The writing industry has always attracted an audience, people keen to understand writing through discussion and to store up information for a potential career, traditionally found at lectures by agents and on residential courses. The digital shift, however, seems to have created a similar fringe for the business of publishing. At the Hay Literary Festival last month hundreds of festival goers were prepared to spend hard cash and pass their spare time crowded into a cold tent just to understand exactly what is going on in publishing. But why the interest?
John B Thompson believes it is because, ‘up until recently, the book business model had been the same for centuries; there was little for academics to study’. Writers wrote manuscripts, agents found a publisher, and the publisher produced and sold the books. There was no need for anyone to know much about the business. The agent managed the deals and the agent’s and the publisher’s aims were roughly in the same direction. Now, however, Thompson believes the industry is at the most critical juncture since its inception, and well worth anyone’s time trying to understand it.
Thompson outlined the three big steps that he believes have led publishing to the here and now. The first began in the 1970s when books began to appear in US superstores. These hangar-size warehouses sold everything and so could promise great sales figures, but these figures did not equate with big profits. By putting books next to fast-moving consumer goods they became commoditised, and as soon as the books were seen as commodities, the superstores had no intellectual problems with pressuring the publisher to offer the same deep discount as any other supplier. This commoditisation also opened up publishers to the vagaries of mass marketing. Mass marketing preferred the costlier hardbacks as they seemed to offer a deeper discount to the consumer, or, more bang per buck. This led to hardbacks replacing paperbacks as the cornerstone of the publishing business model.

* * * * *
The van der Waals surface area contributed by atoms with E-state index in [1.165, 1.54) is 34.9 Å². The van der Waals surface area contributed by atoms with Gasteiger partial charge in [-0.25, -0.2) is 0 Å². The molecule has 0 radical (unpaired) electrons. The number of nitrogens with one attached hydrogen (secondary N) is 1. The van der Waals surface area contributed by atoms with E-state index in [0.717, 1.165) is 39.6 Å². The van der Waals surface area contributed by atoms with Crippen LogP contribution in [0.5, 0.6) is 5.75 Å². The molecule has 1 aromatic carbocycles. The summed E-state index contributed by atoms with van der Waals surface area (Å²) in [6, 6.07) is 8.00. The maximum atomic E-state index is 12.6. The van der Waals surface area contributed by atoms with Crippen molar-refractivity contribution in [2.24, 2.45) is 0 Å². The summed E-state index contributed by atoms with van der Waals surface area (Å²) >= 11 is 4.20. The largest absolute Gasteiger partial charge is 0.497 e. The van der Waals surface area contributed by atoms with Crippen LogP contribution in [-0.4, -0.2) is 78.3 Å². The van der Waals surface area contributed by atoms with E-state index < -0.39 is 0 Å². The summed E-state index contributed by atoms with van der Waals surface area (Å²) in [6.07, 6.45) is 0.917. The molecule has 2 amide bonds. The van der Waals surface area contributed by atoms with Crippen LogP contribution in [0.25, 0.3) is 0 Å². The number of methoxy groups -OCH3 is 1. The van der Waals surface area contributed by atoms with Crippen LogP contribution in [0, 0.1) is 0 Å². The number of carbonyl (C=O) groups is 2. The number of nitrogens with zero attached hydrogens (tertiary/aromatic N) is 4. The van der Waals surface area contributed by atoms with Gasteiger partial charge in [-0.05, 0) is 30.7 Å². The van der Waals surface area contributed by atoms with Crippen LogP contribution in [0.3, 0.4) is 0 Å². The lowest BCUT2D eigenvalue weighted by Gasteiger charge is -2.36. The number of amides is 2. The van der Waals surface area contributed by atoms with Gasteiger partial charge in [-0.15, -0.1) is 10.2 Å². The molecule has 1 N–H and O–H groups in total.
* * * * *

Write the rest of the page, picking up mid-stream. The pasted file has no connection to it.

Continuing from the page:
Commoditisation dovetailed with the rise of the literary agent. The agent model had not changed since the mid-1800s, but the 1990s saw the rise of the self-described ‘super agents’. Many came from outside publishing, often from the law, and they brought their sharp suits and legalese with them. They changed the function of the agent from a broker of book deals to a passionate advocate for their writer, or client, one crucially prepared, if necessary, to be combative and adversarial in the interests of a meatier cut. The same decade also saw the US entertainment behemoths decide they needed a publishing arm to support their branded content strategies. This led them to pursue conglomeration and so to the emergence of publishing corporations.